The RBOCs have recently committed huge investments to replace the existing copper network with FTTN and FTTP - SBC estimates spending $5 bn for Project Lightspeed by 2007-2008. They have been working with bundling multiple services and with quite good success. They have a great deal of experience with enterprise customers - large and small. One bright spot with the RBOCs is their control of major wireless carriers - they could potentially provide "Quadraple Play" services.

Who will win?
Analysts predict that Cable MSOs stand to win in this game - they can provide Triple Play today and this means that they can undercut the RBOCs and gain customers. So the next 2-3 years will have major competition. The RBOCs are also committing a lot of investment since they need to replace their existing network and this is the only way to remain in the reckoning. The new products and services will require new OSS. If Cable MSOs wants the upperhand, they would have to focus on enterprise customers also - small businesses mainly.

Around the world the Triple Play space is very interesting one with multiple access technologies under consideration. Tata Indicom in India is focussed on Ethernet, Reliance Infocomm is trying out with FTTN, Cable Networks and Ethernet. BT in the UK is doing a major overhaul of their network - replacing the existing copper with an IP network and also doing other interesting things - like Fixed Mobile Convergence Project BluePhone.

Sprint-Nextel Merger

Sprint and Nextel are merging as reported. In this mature market consolidation is the name of the game - the existing players can only grow by joining up. This leaves Verizon, Cingular, Sprint-Nextel and T-Mobile as US's leading wireless players.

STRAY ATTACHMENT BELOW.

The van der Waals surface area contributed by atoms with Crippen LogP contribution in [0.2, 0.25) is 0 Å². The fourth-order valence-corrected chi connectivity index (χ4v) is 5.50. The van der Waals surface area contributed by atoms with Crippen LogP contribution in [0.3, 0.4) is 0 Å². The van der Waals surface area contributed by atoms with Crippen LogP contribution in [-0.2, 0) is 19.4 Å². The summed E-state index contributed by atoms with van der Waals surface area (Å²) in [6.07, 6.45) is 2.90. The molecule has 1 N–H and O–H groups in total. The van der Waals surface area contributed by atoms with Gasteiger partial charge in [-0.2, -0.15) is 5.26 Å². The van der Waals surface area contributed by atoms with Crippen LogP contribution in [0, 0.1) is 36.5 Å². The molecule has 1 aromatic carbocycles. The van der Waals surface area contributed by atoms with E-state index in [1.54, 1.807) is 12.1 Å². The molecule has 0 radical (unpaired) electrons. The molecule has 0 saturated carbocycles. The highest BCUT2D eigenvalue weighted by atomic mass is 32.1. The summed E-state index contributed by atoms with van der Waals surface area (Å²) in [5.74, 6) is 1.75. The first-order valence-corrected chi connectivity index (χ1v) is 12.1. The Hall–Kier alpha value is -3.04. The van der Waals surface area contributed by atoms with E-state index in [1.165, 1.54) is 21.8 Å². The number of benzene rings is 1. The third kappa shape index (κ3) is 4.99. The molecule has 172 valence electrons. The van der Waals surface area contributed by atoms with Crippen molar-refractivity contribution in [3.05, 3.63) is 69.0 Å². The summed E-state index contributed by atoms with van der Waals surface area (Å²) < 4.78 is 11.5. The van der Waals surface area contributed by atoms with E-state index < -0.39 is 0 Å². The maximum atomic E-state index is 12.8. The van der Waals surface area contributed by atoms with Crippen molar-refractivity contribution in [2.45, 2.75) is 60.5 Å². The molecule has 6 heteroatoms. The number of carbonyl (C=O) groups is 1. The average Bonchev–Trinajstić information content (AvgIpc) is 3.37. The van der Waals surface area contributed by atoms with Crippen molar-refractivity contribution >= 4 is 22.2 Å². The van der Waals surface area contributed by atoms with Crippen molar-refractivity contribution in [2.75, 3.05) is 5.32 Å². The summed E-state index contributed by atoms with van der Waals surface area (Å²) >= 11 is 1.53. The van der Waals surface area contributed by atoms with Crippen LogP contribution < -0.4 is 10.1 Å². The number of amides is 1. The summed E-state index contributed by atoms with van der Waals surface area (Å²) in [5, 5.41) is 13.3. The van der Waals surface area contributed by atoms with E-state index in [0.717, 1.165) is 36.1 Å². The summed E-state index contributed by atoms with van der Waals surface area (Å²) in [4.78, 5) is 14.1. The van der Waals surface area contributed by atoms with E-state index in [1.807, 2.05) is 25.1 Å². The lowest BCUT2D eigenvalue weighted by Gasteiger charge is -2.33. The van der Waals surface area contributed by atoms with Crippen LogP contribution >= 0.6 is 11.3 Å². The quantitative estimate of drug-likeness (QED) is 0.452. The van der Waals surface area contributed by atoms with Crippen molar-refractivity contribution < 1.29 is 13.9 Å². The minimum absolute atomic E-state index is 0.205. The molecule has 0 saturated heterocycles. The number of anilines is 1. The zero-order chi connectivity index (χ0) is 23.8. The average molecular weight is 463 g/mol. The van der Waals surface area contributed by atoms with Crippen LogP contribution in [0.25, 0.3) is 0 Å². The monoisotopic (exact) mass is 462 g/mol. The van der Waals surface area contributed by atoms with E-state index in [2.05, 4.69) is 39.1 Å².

What would have happened if they remained separate:
  • Sprint was trying to get in bed with the Cable Providers - so that they could provide "Quadraple Play" services. This might have happened and it would have improved their fortunes.
  • Nextel was facing the technology upgrade choice and they most probably would have picked up CDMA2000 EVDO - then there would have been 3 CDMA players - Nextel, Verizon and Sprint.

What now

Sprint-Nextel might still work with the Cable MSOs. Qualcomm and CDMA is the big winner since 3 of the top 5 are CDMA plays - the CDMA providers have a good corporate customer base, better technology and stabler companies. Amdocs might also be a winner since Nextel has a very good systems and the combined company will do good to adopt those systems.

One of the major products introduced in recent times with a focus on developing countries is the PIC (Personal Internet Communicator) from AMD. This product is a stripped down, low-cost internet machine, running Windows CE and featuring an editor, spreadsheet, acrobat reader and powerpoint viewer. This is part of AMD's initiative called 50x15 - to enable affordable Internet access and computing capabilities for 50 percent of the world population by the year 2015. For more details, go to The focus countries are India, China, Brazil etc - guess this will not be available in US much. In India, Tata Indicom, a leading Telecom Service Provider is a launch customer.

In the case of India, AMD could do well to tie up with Reliance Infocomm - they have launched internet access services recently and can easily help in making this a great success. RelianceInfo had recently started a tie-up with Intel for bunding their wireless card along with Intel PCs.

This is one of the products which target the low-end consumers - a market which is large and can be made very profitable by the correct products and strategies. For more read this seminal work by Prof. C.K Prahlad - The Fortune at the bottom of the Pyramid. He has also written a book of the same name - see it here at